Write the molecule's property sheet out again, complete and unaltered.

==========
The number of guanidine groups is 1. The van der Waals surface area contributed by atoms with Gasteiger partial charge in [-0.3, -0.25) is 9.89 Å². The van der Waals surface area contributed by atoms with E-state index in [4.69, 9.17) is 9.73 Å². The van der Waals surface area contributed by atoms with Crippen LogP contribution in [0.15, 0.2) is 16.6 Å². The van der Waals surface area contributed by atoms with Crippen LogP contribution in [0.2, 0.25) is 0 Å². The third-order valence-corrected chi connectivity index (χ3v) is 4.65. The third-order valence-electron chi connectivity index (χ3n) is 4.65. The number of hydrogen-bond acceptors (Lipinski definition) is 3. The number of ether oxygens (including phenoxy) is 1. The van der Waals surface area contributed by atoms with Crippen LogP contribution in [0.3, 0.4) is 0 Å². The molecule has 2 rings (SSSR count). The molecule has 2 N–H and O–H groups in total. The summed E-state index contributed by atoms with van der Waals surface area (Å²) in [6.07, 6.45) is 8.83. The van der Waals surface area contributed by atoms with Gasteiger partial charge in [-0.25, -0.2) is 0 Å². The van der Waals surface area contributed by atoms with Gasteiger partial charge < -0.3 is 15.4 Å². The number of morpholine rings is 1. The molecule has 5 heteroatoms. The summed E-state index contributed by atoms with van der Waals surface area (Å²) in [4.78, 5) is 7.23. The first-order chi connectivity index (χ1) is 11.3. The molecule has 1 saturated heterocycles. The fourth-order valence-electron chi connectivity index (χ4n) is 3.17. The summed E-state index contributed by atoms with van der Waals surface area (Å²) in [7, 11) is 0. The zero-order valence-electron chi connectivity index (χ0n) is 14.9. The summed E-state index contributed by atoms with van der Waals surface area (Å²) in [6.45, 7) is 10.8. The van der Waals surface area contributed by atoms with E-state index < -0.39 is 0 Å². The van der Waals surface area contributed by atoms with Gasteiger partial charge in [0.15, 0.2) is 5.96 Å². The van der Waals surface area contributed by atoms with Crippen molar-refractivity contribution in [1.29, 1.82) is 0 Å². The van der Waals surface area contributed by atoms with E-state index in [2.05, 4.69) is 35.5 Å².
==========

The number of guanidine groups is 1. The van der Waals surface area contributed by atoms with Gasteiger partial charge in [-0.3, -0.25) is 9.89 Å². The van der Waals surface area contributed by atoms with E-state index in [4.69, 9.17) is 9.73 Å². The van der Waals surface area contributed by atoms with Crippen LogP contribution in [0.15, 0.2) is 16.6 Å². The van der Waals surface area contributed by atoms with Crippen LogP contribution in [0.2, 0.25) is 0 Å². The third-order valence-corrected chi connectivity index (χ3v) is 4.65. The third-order valence-electron chi connectivity index (χ3n) is 4.65. The number of hydrogen-bond acceptors (Lipinski definition) is 3. The number of ether oxygens (including phenoxy) is 1. The van der Waals surface area contributed by atoms with Crippen LogP contribution in [0.3, 0.4) is 0 Å². The molecule has 2 rings (SSSR count). The molecule has 2 N–H and O–H groups in total. The summed E-state index contributed by atoms with van der Waals surface area (Å²) in [6.07, 6.45) is 8.83. The van der Waals surface area contributed by atoms with Gasteiger partial charge in [-0.25, -0.2) is 0 Å². The van der Waals surface area contributed by atoms with Gasteiger partial charge < -0.3 is 15.4 Å². The number of morpholine rings is 1. The molecule has 5 heteroatoms. The summed E-state index contributed by atoms with van der Waals surface area (Å²) in [4.78, 5) is 7.23. The first-order chi connectivity index (χ1) is 11.3. The molecule has 1 saturated heterocycles. The fourth-order valence-electron chi connectivity index (χ4n) is 3.17. The summed E-state index contributed by atoms with van der Waals surface area (Å²) in [7, 11) is 0. The zero-order valence-electron chi connectivity index (χ0n) is 14.9. The summed E-state index contributed by atoms with van der Waals surface area (Å²) in [6.45, 7) is 10.8. The van der Waals surface area contributed by atoms with E-state index < -0.39 is 0 Å². The van der Waals surface area contributed by atoms with Gasteiger partial charge in [0.15, 0.2) is 5.96 Å². The van der Waals surface area contributed by atoms with Crippen molar-refractivity contribution in [1.29, 1.82) is 0 Å². The van der Waals surface area contributed by atoms with E-state index in [2.05, 4.69) is 35.5 Å².